Particle crashers

September 9, 2008

For a team of UA scientists who helped design a key component of the world's largest physics experiment, this week should prove to be a smashing good time.

After years of helping to plan and design the world's largest particle collider, the University of Arizona physicists will watch on Wednesday as the Large Hadron Collider shoots beams of some of the smallest particles known to science around a 17-mile track buried below Switzerland and France.
Careening at speeds close to that of light, the particles will collide and shatter into minuscule pieces, potentially providing scientists with a glimpse into what makes up the fundamental building blocks of the universe.
The experiment also will set the universal clock back to just after zero, creating an environment similar to the big bang.
And though the experiment will mimic the time period immediately after the origins of the universe, the collision will be much less destructive.
There to measure the moment of impact will be a suite of sensors built at the UA.
As one of six experiments on the collider, the Atlas detector — which includes components from researchers around the world, in addition to the UA — essentially acts as a giant recorder, said Elliott Cheu, a physics professor who helped design one of the experiment's sensors.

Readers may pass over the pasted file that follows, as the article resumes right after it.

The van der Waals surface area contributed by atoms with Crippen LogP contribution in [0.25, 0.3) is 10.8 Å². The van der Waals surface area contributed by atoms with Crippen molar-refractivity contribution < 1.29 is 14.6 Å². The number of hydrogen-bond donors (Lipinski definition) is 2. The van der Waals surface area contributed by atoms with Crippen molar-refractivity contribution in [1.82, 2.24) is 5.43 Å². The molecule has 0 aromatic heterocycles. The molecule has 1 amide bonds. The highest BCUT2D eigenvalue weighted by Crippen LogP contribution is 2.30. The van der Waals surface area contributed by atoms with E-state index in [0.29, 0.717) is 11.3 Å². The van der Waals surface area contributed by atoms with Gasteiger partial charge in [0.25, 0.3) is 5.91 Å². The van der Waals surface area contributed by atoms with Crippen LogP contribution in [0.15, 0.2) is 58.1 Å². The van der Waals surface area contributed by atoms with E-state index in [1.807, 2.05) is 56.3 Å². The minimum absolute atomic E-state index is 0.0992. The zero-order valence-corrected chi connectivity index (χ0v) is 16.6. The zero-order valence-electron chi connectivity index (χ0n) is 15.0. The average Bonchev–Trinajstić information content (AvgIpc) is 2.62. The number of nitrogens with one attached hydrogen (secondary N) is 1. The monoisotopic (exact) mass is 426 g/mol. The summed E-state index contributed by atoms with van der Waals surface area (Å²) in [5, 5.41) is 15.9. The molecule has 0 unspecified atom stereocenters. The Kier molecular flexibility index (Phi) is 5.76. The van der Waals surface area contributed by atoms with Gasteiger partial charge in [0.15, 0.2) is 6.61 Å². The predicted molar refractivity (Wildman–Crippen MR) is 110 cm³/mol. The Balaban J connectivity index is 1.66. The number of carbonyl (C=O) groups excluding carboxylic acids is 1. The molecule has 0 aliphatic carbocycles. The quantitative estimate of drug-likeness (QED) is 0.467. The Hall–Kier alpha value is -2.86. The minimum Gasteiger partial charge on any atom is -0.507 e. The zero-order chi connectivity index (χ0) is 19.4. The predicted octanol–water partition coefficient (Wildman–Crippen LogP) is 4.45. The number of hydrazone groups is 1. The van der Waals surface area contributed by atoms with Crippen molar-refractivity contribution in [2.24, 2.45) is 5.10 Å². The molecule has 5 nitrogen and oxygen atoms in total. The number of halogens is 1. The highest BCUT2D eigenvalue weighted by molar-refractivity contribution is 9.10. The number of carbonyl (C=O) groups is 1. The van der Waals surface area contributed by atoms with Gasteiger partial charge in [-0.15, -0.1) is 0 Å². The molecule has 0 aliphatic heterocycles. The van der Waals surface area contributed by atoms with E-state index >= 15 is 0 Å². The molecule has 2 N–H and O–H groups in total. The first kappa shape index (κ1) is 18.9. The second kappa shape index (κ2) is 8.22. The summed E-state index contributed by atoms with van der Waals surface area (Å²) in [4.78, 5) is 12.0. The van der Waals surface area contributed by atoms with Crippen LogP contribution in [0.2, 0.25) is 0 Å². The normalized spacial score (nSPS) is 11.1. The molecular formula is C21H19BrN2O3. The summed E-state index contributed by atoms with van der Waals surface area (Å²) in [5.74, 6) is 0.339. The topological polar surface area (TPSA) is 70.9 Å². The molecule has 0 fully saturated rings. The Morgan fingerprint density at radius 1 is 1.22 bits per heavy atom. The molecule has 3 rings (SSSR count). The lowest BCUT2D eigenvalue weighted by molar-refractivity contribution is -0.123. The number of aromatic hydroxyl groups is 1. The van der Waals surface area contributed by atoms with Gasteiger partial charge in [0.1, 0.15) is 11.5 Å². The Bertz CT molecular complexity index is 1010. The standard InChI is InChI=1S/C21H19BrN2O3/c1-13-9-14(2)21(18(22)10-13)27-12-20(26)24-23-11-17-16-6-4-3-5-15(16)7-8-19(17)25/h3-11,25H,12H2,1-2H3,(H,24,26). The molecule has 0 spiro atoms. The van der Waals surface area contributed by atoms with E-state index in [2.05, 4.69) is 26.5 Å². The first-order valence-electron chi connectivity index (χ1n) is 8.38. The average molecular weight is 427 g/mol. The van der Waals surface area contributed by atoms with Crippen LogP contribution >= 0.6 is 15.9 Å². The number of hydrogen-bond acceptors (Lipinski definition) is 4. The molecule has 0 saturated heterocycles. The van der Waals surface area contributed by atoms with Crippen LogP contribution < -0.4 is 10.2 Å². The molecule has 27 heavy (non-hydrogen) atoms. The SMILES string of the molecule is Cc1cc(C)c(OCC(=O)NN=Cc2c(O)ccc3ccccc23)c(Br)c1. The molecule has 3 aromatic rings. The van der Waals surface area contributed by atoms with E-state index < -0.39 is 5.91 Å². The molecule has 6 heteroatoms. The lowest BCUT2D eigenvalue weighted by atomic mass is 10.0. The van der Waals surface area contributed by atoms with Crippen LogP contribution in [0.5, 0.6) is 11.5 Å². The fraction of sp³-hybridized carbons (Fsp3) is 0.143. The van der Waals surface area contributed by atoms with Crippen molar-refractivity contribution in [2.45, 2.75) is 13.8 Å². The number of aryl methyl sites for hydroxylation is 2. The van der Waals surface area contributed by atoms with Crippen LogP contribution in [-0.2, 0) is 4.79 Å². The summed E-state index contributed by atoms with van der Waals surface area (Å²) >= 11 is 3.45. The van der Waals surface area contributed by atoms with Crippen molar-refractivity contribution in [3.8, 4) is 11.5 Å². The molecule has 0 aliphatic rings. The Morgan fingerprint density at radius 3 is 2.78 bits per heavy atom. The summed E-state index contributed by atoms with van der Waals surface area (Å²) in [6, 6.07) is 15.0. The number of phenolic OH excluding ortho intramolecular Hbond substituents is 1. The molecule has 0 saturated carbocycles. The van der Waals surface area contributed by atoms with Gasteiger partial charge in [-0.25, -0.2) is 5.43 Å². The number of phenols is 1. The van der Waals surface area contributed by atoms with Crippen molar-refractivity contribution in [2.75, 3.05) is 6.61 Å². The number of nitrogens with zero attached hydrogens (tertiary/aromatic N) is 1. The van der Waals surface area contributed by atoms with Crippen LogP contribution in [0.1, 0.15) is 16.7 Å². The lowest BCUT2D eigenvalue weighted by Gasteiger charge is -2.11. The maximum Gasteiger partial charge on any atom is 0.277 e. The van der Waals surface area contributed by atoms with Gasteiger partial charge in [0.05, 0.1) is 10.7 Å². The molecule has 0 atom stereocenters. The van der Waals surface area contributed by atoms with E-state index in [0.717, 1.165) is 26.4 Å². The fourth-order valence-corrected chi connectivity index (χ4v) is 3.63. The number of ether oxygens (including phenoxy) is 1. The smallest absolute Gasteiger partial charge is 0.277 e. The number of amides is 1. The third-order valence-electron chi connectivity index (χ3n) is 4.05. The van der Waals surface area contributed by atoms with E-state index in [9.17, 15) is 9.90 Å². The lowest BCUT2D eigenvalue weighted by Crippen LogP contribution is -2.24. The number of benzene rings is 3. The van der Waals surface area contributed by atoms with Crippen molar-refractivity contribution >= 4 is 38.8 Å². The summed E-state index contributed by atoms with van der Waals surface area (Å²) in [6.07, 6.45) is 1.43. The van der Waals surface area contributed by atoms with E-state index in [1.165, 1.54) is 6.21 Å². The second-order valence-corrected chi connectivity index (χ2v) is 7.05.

By gauging how far certain particles travel from the impact area, Cheu said scientists will be able to understand their energy levels and momentum, as well as being able to reconstruct the collision.
Cheu, along with UA President and physics professor Robert Shelton, will give a public talk on campus on Wednesday about the collider and the UA's involvement.
Though other particle colliders have conducted similar tests, the Large Hadron Collider will smash particles together at speeds scientists have never attempted, Cheu said.
Combing through the submicroscopic-impact debris, physicists will look for unknown and theoretical particles as they attempt to learn more about what creates matter, said Kenneth Johns, another physics professor involved in the project.
""Much of the universe is composed of dark matter, and nobody knows what that is,"" he said. ""We don't understand a majority of what's occurring around us.""
Another goal is to test whether models used to describe particles and their behavior are accurate.
It's also possible that the results will yield a new fundamental theory of matter that has yet to be discovered, Johns said.
And though models and theories exist that predict what could occur, scientists don't know exactly what they'll find when the particles start flying, said John Rutherfoord, a UA physics professor and lead designer of one of Atlas' sensors.
That's part of the reason the roughly 20 UA scientists and students working on the project are eagerly awaiting the first collision, Johns said.
""The discovery potential of this experiment is incredibly high,"" he said.
(Source: Arizona Daily Star)